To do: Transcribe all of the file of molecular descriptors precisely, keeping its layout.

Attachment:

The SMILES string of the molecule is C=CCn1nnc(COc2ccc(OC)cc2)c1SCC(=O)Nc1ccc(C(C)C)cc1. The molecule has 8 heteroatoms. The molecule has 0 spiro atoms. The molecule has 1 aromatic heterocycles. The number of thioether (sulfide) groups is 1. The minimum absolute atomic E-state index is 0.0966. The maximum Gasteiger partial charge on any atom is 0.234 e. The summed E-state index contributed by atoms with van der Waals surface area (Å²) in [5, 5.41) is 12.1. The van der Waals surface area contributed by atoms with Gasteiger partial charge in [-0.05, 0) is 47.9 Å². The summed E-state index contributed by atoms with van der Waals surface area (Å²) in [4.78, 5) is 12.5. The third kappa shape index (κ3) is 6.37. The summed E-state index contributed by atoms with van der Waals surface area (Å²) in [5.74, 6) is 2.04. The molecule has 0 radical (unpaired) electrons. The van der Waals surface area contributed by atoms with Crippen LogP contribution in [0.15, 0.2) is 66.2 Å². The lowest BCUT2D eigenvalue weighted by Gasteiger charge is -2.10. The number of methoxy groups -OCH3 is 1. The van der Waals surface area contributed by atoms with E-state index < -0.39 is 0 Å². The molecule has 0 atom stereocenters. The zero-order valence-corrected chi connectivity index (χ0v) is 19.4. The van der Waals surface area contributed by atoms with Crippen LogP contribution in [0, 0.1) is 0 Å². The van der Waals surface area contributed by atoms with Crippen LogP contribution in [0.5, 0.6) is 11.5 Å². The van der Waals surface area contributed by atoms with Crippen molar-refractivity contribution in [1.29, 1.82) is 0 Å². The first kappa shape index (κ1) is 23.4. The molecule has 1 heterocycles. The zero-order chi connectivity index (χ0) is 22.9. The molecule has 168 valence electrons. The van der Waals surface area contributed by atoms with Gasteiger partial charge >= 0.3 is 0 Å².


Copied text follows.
The SMILES string of the molecule is C=CCn1nnc(COc2ccc(OC)cc2)c1SCC(=O)Nc1ccc(C(C)C)cc1. The molecule has 8 heteroatoms. The molecule has 0 spiro atoms. The molecule has 1 aromatic heterocycles. The number of thioether (sulfide) groups is 1. The minimum absolute atomic E-state index is 0.0966. The maximum Gasteiger partial charge on any atom is 0.234 e. The summed E-state index contributed by atoms with van der Waals surface area (Å²) in [5, 5.41) is 12.1. The van der Waals surface area contributed by atoms with Gasteiger partial charge in [-0.05, 0) is 47.9 Å². The summed E-state index contributed by atoms with van der Waals surface area (Å²) in [4.78, 5) is 12.5. The third kappa shape index (κ3) is 6.37. The summed E-state index contributed by atoms with van der Waals surface area (Å²) in [5.74, 6) is 2.04. The molecule has 0 radical (unpaired) electrons. The van der Waals surface area contributed by atoms with Crippen LogP contribution in [0.15, 0.2) is 66.2 Å². The lowest BCUT2D eigenvalue weighted by Gasteiger charge is -2.10. The number of methoxy groups -OCH3 is 1. The van der Waals surface area contributed by atoms with E-state index < -0.39 is 0 Å². The molecule has 0 atom stereocenters. The zero-order valence-corrected chi connectivity index (χ0v) is 19.4. The van der Waals surface area contributed by atoms with Crippen LogP contribution in [0, 0.1) is 0 Å². The van der Waals surface area contributed by atoms with Crippen LogP contribution in [0.5, 0.6) is 11.5 Å². The van der Waals surface area contributed by atoms with Crippen molar-refractivity contribution in [1.29, 1.82) is 0 Å². The first kappa shape index (κ1) is 23.4. The molecule has 1 heterocycles. The zero-order chi connectivity index (χ0) is 22.9. The molecule has 168 valence electrons. The van der Waals surface area contributed by atoms with Gasteiger partial charge >= 0.3 is 0 Å².